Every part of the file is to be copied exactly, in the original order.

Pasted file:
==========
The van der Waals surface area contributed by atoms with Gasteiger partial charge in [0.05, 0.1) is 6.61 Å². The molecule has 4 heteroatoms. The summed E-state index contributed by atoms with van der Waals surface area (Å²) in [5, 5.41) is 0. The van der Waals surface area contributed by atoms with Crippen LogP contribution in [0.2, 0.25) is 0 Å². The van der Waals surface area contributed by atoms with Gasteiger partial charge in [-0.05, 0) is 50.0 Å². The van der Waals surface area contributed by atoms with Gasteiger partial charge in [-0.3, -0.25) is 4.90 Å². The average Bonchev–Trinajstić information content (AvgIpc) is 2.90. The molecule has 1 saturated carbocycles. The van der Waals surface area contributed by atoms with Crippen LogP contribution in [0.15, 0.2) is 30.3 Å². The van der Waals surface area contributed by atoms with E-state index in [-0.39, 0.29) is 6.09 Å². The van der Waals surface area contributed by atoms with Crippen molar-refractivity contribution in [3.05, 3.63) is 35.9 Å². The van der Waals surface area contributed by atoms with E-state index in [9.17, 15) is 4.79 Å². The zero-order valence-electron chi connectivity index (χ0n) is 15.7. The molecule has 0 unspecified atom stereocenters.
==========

The van der Waals surface area contributed by atoms with Gasteiger partial charge in [0.05, 0.1) is 6.61 Å². The molecule has 4 heteroatoms. The summed E-state index contributed by atoms with van der Waals surface area (Å²) in [5, 5.41) is 0. The van der Waals surface area contributed by atoms with Crippen LogP contribution in [0.2, 0.25) is 0 Å². The van der Waals surface area contributed by atoms with Gasteiger partial charge in [-0.05, 0) is 50.0 Å². The van der Waals surface area contributed by atoms with Gasteiger partial charge in [-0.3, -0.25) is 4.90 Å². The average Bonchev–Trinajstić information content (AvgIpc) is 2.90. The molecule has 1 saturated carbocycles. The van der Waals surface area contributed by atoms with Crippen LogP contribution in [0.15, 0.2) is 30.3 Å². The van der Waals surface area contributed by atoms with E-state index in [-0.39, 0.29) is 6.09 Å². The van der Waals surface area contributed by atoms with Crippen molar-refractivity contribution in [3.05, 3.63) is 35.9 Å². The van der Waals surface area contributed by atoms with E-state index in [9.17, 15) is 4.79 Å². The zero-order valence-electron chi connectivity index (χ0n) is 15.7. The molecule has 0 unspecified atom stereocenters.